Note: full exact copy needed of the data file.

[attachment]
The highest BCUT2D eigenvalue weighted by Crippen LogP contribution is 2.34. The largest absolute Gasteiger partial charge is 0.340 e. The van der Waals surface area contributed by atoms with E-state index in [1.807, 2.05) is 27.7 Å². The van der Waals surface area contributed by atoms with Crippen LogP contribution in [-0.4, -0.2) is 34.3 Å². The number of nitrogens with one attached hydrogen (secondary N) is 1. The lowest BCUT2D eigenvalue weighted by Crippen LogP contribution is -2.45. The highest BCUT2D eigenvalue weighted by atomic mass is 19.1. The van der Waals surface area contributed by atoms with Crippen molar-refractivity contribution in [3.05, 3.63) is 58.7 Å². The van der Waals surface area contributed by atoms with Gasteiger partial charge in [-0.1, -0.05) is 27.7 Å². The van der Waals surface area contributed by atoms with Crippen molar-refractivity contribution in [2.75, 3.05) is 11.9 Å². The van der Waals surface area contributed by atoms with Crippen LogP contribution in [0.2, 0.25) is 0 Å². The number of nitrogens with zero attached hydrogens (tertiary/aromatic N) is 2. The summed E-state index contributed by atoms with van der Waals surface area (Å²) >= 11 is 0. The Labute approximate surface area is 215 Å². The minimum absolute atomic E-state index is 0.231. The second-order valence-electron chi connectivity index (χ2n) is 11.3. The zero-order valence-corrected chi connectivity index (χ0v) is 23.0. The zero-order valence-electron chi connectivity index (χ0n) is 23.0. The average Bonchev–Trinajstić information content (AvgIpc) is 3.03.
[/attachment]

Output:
The highest BCUT2D eigenvalue weighted by Crippen LogP contribution is 2.34. The largest absolute Gasteiger partial charge is 0.340 e. The van der Waals surface area contributed by atoms with E-state index in [1.807, 2.05) is 27.7 Å². The van der Waals surface area contributed by atoms with Crippen LogP contribution in [-0.4, -0.2) is 34.3 Å². The number of nitrogens with one attached hydrogen (secondary N) is 1. The lowest BCUT2D eigenvalue weighted by Crippen LogP contribution is -2.45. The highest BCUT2D eigenvalue weighted by atomic mass is 19.1. The van der Waals surface area contributed by atoms with Crippen molar-refractivity contribution in [3.05, 3.63) is 58.7 Å². The van der Waals surface area contributed by atoms with Gasteiger partial charge in [-0.1, -0.05) is 27.7 Å². The van der Waals surface area contributed by atoms with Crippen molar-refractivity contribution in [2.75, 3.05) is 11.9 Å². The van der Waals surface area contributed by atoms with Crippen LogP contribution in [0.2, 0.25) is 0 Å². The number of nitrogens with zero attached hydrogens (tertiary/aromatic N) is 2. The summed E-state index contributed by atoms with van der Waals surface area (Å²) >= 11 is 0. The Labute approximate surface area is 215 Å². The minimum absolute atomic E-state index is 0.231. The second-order valence-electron chi connectivity index (χ2n) is 11.3. The zero-order valence-corrected chi connectivity index (χ0v) is 23.0. The zero-order valence-electron chi connectivity index (χ0n) is 23.0. The average Bonchev–Trinajstić information content (AvgIpc) is 3.03.